Today's family structures make estate
planning more complicated
The Chattanoogan /
November 7, 2004 / by Martin Pierce
Todayís many nontraditional families can cause significant headaches
(or worse) when it comes time to determine who gets what after a
death occurs. Among ďfamilyĒ types that are now not uncommon are
unmarried couples, spouses who have been married more than once,
adoptees, stepchildren, and children born outside of a conventional
marriage or with the assistance of medical technology. With the
advance of reproductive procedures, children can be conceived who
have an anonymous or unknown biological father or, in some cases,
who are conceived after the death of one of their parents.
Obviously, these types of relationships have a significant affect on
estate planning and inheritance. The laws in many states simply do
not provide guidance for many of these situations when it comes time
to divvy up the inheritance. The results range from hurt feelings,
the occurrence of injustices, and sometimes litigation.
Letís take a look at just a few of these situations and the problems
Inheriting from unmarried parents. In the past, these
children had no inheritance rights from the father. Most states have
rectified this problem and now permit children of unmarried parents
to inherit from their mothers and, upon meeting the individual
stateís proof and timing requirements, these children may well also
be able to inherit from their biological fathers.
Adopted children inheriting from ancestors. State laws vary
concerning whether or not an adopted child can inherit from an
ancestor other than the adoptive parent. For example, some states
require the child to have been adopted as a minor in order to
qualify as a grandparentís descendant.
Post-death conception. Many states provide that a child born
within nine months or so after a parentís death is nonetheless
entitled to inherit from the deceased parent and other ancestors of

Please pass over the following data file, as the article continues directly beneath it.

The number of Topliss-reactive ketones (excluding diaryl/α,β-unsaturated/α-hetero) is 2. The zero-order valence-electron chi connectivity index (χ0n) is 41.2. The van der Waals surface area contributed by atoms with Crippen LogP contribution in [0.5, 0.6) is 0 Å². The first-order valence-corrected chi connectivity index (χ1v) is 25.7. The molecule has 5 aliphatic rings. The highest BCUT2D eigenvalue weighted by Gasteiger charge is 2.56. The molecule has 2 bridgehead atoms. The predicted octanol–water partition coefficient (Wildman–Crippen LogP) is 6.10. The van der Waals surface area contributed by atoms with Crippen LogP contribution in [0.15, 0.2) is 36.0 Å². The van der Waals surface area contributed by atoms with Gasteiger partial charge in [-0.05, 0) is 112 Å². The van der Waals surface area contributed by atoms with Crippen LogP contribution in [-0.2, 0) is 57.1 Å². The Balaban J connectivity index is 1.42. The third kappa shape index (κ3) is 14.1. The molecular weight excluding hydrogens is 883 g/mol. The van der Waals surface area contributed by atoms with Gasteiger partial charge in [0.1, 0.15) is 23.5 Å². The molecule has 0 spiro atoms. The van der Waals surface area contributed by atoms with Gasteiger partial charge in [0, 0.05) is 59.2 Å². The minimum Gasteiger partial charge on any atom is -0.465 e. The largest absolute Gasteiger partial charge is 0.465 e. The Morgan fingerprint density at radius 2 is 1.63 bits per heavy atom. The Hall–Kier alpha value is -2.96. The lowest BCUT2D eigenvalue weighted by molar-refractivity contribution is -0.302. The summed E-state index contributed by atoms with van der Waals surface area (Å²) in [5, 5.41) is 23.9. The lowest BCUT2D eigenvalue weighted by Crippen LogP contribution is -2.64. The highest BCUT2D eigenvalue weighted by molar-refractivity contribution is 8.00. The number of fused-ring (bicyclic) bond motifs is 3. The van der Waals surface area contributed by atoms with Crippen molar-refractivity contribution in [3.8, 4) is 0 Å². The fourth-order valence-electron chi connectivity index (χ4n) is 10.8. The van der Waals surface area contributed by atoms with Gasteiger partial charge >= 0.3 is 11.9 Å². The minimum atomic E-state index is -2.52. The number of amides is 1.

that side of the family. But what about a child conceived after a
parentís death. Due to medical advances, conception can now
sometimes occur well after a biological parentís death. The states
have been slow to take into account a host of fertility and
technological advances in this area.
What should you do? Until laws catch up to medical and societal
realities, children conceived with the aid of reproductive
technologies or who are part of an untraditional family should be
very specifically provided for (or specifically omitted) from the
estate planning documents of parents, grandparents and those who
potentially or arguably may fall into either class. These people
must be sure their estate plans address these childrenís rights, one
way or the other.
Those who find themselves in these circumstances should have an
estate planning professional prepare, review or revise their estate
and retirement plan documents, as well as insurance policies and
annuity contracts. Because the legal issues in these and other areas
become more complex every year, a do-it-yourself approach is not an
option and even seeking general professional help may be perilous.
You should depend on a certified estate planning specialist in such
circumstances. Let me know if you have questions or if I may be of
assistance to you or your family members.
Martin Pierce is a Business and Tax attorney who is Certified as an
Estate Planning Specialist.